Worry and Aspiration: Two Sides of the One Coin

Published on September 25, 2016

I have a simple theory: that worry and visioning, or aspiration, are two sides of the same coin.

In most of the conversations that I have with my clients we're focusing on bringing their ever evolving “best self” forward, so that they can design and live their lives from an aligned, empowered place - both personally and professionally. Often when we're exploring where they are headed, whether that be in their leadership journey, expanding professional presence or in their career, they have a good sense of where they want to go but are somewhat hampered by seemingly conflicting worries or doubts.

Just as visualisation is well documented and accepted as a form of mental rehearsal for something you are trying to achieve (think visualisation in sport that has been widely extended to the corporate arena), their worry seems to be a rehearsal for things not going to plan.

I believe that these concerns are revealing something to my clients about what they really want: they’re clues to painting a richer picture of their aspirations. So when I share my simple coin theory with them something shifts: they’re able to listen to these worries and, at least some of the time, convert them to features of their vision, placing them firmly on the aspiration side of the coin. When they do this, they’re more likely to activate the creative thinking networks in their brain, galvanising the higher order thinking that will help them to realise their vision. And, at least some of the time for some of the worries, they’re calming the fear related networks in their brain that can block that creative thinking.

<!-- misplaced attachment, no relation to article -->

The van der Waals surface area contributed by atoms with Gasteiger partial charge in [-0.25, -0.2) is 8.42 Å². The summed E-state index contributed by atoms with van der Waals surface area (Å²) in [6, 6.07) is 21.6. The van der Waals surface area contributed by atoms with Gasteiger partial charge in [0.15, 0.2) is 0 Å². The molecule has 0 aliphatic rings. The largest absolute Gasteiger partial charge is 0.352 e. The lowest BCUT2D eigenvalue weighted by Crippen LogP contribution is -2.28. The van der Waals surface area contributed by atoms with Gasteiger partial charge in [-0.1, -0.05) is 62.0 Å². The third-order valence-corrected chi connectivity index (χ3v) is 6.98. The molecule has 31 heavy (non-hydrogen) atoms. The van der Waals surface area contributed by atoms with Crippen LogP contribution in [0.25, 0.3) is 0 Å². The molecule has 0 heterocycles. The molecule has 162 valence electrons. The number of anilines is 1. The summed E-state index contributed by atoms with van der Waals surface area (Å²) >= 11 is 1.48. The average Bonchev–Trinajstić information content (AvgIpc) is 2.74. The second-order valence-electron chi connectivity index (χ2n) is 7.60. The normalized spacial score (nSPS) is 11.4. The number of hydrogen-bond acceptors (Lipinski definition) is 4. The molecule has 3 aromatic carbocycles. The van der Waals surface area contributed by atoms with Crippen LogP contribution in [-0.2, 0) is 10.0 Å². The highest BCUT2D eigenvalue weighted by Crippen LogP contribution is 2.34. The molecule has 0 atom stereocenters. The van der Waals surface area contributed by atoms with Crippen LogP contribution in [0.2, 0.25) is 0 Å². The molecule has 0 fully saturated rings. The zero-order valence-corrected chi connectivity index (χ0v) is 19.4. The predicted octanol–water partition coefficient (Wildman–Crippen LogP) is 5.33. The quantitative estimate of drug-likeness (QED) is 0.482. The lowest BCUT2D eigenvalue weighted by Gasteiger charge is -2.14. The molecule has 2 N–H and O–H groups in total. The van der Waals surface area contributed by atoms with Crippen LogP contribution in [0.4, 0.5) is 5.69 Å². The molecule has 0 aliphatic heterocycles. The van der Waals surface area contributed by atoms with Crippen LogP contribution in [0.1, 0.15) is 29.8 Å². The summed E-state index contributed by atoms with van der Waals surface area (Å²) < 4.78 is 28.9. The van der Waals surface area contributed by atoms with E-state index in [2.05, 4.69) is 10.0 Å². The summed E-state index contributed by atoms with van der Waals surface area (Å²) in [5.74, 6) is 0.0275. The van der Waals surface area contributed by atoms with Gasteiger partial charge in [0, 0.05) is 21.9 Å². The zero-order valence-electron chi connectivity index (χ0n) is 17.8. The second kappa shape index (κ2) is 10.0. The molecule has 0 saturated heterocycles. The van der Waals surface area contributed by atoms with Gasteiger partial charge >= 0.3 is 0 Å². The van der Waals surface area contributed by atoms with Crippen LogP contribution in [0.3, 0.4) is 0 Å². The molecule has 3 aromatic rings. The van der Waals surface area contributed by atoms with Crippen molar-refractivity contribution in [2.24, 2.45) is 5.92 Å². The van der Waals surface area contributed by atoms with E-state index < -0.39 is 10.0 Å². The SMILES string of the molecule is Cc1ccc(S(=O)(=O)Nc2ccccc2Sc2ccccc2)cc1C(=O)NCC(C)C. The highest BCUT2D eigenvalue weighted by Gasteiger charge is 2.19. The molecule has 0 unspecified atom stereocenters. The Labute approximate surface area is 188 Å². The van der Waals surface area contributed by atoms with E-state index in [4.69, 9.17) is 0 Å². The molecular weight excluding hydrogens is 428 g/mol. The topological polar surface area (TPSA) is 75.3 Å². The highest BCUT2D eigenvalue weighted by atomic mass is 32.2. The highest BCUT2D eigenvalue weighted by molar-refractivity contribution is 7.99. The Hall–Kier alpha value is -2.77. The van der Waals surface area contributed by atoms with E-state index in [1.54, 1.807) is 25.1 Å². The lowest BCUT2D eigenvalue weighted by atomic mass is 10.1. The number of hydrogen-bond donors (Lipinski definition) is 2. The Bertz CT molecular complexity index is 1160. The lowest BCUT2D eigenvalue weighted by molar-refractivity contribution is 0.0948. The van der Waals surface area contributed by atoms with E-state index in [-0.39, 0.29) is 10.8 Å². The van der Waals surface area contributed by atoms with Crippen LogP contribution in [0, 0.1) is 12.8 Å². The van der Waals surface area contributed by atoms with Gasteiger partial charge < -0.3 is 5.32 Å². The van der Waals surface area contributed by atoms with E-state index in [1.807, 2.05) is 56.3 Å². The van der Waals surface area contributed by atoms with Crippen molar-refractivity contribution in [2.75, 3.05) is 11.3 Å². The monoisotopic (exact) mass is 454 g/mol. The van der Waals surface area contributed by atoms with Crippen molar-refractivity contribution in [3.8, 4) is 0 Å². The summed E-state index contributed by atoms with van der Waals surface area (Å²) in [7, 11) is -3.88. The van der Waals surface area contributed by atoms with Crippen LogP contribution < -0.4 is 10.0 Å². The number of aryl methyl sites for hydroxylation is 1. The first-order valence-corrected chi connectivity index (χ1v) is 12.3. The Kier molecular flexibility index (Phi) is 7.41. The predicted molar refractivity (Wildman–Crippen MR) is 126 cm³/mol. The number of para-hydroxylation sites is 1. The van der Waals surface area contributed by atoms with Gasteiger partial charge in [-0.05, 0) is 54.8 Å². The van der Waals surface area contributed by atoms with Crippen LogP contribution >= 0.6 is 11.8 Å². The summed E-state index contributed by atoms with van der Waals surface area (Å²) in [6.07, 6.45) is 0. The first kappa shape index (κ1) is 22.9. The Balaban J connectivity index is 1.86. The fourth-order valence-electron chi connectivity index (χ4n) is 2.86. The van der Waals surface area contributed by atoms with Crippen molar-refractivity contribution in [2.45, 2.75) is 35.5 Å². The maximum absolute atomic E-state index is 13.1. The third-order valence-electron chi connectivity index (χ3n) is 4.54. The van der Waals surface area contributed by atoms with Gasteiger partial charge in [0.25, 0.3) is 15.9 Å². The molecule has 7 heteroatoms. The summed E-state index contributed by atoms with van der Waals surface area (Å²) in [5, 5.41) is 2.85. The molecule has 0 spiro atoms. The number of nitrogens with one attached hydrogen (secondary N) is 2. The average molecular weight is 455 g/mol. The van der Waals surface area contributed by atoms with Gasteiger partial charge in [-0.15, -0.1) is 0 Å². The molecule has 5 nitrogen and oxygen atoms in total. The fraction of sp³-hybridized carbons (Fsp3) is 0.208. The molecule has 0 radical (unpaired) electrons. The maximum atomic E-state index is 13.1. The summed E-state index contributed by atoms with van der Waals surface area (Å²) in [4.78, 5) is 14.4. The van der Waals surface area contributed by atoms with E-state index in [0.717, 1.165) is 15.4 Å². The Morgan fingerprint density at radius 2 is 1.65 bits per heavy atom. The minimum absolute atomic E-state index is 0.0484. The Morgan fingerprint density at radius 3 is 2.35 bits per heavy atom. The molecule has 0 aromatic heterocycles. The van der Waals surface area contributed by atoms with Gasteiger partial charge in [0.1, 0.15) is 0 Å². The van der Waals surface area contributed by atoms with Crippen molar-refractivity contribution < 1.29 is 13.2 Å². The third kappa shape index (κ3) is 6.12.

This terrific article from Fast Company on how our brains are like a garden seems to loosely validate my thinking. What I extracted from this is that if we focus our attention on the aspiration side of the coin, that’s the part of our brain garden that will be watered and fertilised throughout our sleep. The worry side of the coin will get weeded, so to speak.

If you combine this aspirational thinking and visioning with the powerful question a wise friend always asks me when I’m trying to transform something (always framed from the aspirational side of the coin): “What would it take for me to …….”, then who knows what will grow in your brain as you sleep.

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